Fairtrade Foundation. (2011). Facts and Figures on Fairtrade. Retrieved June 2, 2012, from Fairtrade Foundation: http://www.fairtrade.org.uk/what_is_fairtrade/facts_and_figures.aspx
Freeman, R. E. (1984). Strategic Management: A stakeholder Approach . Boston: Pitman .
Graafland, J., & Smid, H. (2004). Reputation, Corporate Social Responsibility and Market Regulation. Tilburg: Tilburg University.
Greater Horizons . (2010, August 12). Pyramid of Corporate Social Responsibility. Retrieved June 1, 2012, from Greater Horizons : http://www.givingbetter.org/giving-blog/pyramid-corporate-social-responsibility
Grigsby, D., & Stahl, M. (1997). Strategic Management Total Quality and Global Competition. Oxford: Blackwell Business.
Herriot, P., & Pemberton, C. (1995). Competative Advantage through Diversity. London: Sage Publications.
ipsos MORI. (2007). The Environment: How important is it really to the public? Retrieved March 1, 2012, from ipsos MORI: http://extranet.ipsos-mori.com/newsletter/environment/pdf/The%20Environment-How%20important%20is%20it%20really%20to%20the%20public.pdf
Katsoulakos, T., & Katsoulacos, Y. (2007). Strategic management, corporate responsibility and stakeholder management. London: Emerald Group Publishing Limited.
Masrek, M. N. (2011, October 31). Introduction to Methods of Qualitative Research. Retrieved July 24, 2012, from MOHAMAD NOORMAN MASREK: http://noormanmasrek.blogspot.co.uk/2011_10_01_archive.html
McGrath, T. (2012, April 12). CSR in Business Management. (L. Budding, Interviewer)
Mullins, L. (1996). Management and Organisational Behaviour. London: Pitman Publishing .
Sales and marketing for you. (2012, June 15). SWOT analysis: New perspectives. Retrieved June 18, 2012, from Sales and marketing for you: http://www.sales-and-marketing-for-you.com/swot-analysis.html
Scott Catto, M. (2009). Green Economics. London: Earthscan.
Snell, S., & Bateman, T. (1995). Managment – Building Competitive Advantage. New York: Irwin McGraw-Hill.
Soy, S. K. (1997). The Case Study as a Research Method. Texas: Unpublished Paper.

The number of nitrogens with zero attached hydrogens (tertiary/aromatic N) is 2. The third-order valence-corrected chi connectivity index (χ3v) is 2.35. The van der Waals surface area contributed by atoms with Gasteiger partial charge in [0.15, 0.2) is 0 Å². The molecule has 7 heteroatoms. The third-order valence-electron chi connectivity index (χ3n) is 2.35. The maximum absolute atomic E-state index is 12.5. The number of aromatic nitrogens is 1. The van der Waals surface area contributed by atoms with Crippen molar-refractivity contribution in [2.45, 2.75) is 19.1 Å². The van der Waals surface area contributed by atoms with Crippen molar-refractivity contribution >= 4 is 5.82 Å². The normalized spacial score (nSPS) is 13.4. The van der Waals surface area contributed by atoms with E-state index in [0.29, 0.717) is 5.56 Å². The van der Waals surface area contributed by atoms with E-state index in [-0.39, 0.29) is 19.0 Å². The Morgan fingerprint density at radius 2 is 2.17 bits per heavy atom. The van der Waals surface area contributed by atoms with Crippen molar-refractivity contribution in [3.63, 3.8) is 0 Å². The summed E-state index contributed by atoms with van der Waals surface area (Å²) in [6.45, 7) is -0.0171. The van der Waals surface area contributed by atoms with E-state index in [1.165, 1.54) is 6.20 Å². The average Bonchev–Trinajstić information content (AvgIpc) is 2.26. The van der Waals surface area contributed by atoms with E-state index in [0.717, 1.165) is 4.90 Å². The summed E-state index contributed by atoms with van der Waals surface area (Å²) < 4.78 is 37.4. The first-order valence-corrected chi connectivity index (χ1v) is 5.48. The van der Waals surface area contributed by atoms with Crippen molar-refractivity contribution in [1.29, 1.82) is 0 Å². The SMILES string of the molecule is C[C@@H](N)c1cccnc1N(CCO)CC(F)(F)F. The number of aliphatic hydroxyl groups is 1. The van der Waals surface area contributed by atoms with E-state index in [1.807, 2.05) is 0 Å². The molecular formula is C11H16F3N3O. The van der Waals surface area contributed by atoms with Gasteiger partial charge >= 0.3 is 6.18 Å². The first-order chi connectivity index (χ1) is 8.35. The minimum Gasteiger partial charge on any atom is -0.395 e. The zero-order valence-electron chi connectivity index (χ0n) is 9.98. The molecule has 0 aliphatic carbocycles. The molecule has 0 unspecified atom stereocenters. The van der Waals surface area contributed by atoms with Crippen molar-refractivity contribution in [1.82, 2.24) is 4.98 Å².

The Economist . (2009, November 17). Triple bottom line. The Economist , p. 8.
Thompson, M. (2006, October 12). Corporate social responsibility: Beyond the bottom line. The Independent, p. 11.
United Nations World Commission on Environment and Development . (1987). Our Common Future. Oxford: Oxford University Press.
University of Exeter. (2001, August 14). Referencing – The Harvard System. Retrieved March 4, 2012, from University of Exeter Study Skills: http://education.exeter.ac.uk/dll/studyskills/harvard_referencing.htm
Visser, W. (2006). Revisiting Carroll’s CSR Pyramid. Nottingham: University of Nottingham.
York University. (2006, October 27). Stakeholder Theory. Retrieved June 15, 2012, from Theories Used in IS Research: http://www.istheory.yorku.ca/stakeholdertheory.htm
Appendix 1: Interview Record
Is sustainability a core company objective?
Promoting energy efficiency is important to me personally, but my company has to be led by consumer demand. So far, I have seen little evidence that buyers understand the complex subject. There is lots of change required to meet the 2016 target that was set in a house building boom and I don’t think there is a consumer willingness to pay the significant cost to take houses from say 85 achievable now at little cost to 100, and I am not sure it is the best use of finite resources, when the efficiency of existing housing stock averages 55.
Do you believe that sustainability needs to be considered in order to remain competitive and innovative in the modern day business market?